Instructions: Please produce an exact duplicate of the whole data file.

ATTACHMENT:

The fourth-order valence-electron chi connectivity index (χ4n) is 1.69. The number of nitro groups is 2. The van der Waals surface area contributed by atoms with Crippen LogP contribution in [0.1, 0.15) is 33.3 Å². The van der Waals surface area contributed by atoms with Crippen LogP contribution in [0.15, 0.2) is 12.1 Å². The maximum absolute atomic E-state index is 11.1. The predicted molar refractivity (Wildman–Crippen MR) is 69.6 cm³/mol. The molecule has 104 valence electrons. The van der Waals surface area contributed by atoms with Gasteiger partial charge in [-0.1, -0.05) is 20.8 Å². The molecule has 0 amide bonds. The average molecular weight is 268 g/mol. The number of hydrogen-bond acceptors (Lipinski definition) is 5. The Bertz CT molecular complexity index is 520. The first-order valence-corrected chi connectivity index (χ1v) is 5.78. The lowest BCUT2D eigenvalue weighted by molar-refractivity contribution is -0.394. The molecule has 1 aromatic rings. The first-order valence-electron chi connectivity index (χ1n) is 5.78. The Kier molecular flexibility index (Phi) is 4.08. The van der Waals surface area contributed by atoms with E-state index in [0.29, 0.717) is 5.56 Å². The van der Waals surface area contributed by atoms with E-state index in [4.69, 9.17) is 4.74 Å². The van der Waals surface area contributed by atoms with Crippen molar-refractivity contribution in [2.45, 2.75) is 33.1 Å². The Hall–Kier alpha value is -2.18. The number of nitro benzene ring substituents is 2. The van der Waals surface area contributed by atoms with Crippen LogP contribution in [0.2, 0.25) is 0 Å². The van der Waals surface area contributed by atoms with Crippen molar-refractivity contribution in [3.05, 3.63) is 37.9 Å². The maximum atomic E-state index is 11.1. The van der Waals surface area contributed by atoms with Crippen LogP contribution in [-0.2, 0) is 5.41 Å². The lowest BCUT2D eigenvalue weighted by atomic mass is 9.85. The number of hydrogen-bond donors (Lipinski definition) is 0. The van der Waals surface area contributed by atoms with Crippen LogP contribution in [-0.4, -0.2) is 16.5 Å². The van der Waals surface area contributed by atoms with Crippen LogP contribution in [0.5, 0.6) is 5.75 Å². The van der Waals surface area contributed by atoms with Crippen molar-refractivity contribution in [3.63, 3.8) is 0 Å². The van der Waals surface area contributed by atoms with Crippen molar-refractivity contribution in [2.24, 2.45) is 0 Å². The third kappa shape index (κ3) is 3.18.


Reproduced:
The fourth-order valence-electron chi connectivity index (χ4n) is 1.69. The number of nitro groups is 2. The van der Waals surface area contributed by atoms with Crippen LogP contribution in [0.1, 0.15) is 33.3 Å². The van der Waals surface area contributed by atoms with Crippen LogP contribution in [0.15, 0.2) is 12.1 Å². The maximum absolute atomic E-state index is 11.1. The predicted molar refractivity (Wildman–Crippen MR) is 69.6 cm³/mol. The molecule has 104 valence electrons. The van der Waals surface area contributed by atoms with Gasteiger partial charge in [-0.1, -0.05) is 20.8 Å². The molecule has 0 amide bonds. The average molecular weight is 268 g/mol. The number of hydrogen-bond acceptors (Lipinski definition) is 5. The Bertz CT molecular complexity index is 520. The first-order valence-corrected chi connectivity index (χ1v) is 5.78. The lowest BCUT2D eigenvalue weighted by molar-refractivity contribution is -0.394. The molecule has 1 aromatic rings. The first-order valence-electron chi connectivity index (χ1n) is 5.78. The Kier molecular flexibility index (Phi) is 4.08. The van der Waals surface area contributed by atoms with E-state index in [0.29, 0.717) is 5.56 Å². The van der Waals surface area contributed by atoms with E-state index in [4.69, 9.17) is 4.74 Å². The van der Waals surface area contributed by atoms with Crippen molar-refractivity contribution in [2.45, 2.75) is 33.1 Å². The Hall–Kier alpha value is -2.18. The number of nitro benzene ring substituents is 2. The van der Waals surface area contributed by atoms with Crippen LogP contribution in [0.2, 0.25) is 0 Å². The van der Waals surface area contributed by atoms with Crippen molar-refractivity contribution in [3.05, 3.63) is 37.9 Å². The maximum atomic E-state index is 11.1. The van der Waals surface area contributed by atoms with Crippen LogP contribution in [-0.2, 0) is 5.41 Å². The lowest BCUT2D eigenvalue weighted by atomic mass is 9.85. The number of hydrogen-bond donors (Lipinski definition) is 0. The van der Waals surface area contributed by atoms with Crippen LogP contribution in [-0.4, -0.2) is 16.5 Å². The van der Waals surface area contributed by atoms with Crippen LogP contribution in [0.5, 0.6) is 5.75 Å². The van der Waals surface area contributed by atoms with Crippen molar-refractivity contribution in [3.63, 3.8) is 0 Å². The van der Waals surface area contributed by atoms with Crippen molar-refractivity contribution in [2.24, 2.45) is 0 Å². The third kappa shape index (κ3) is 3.18.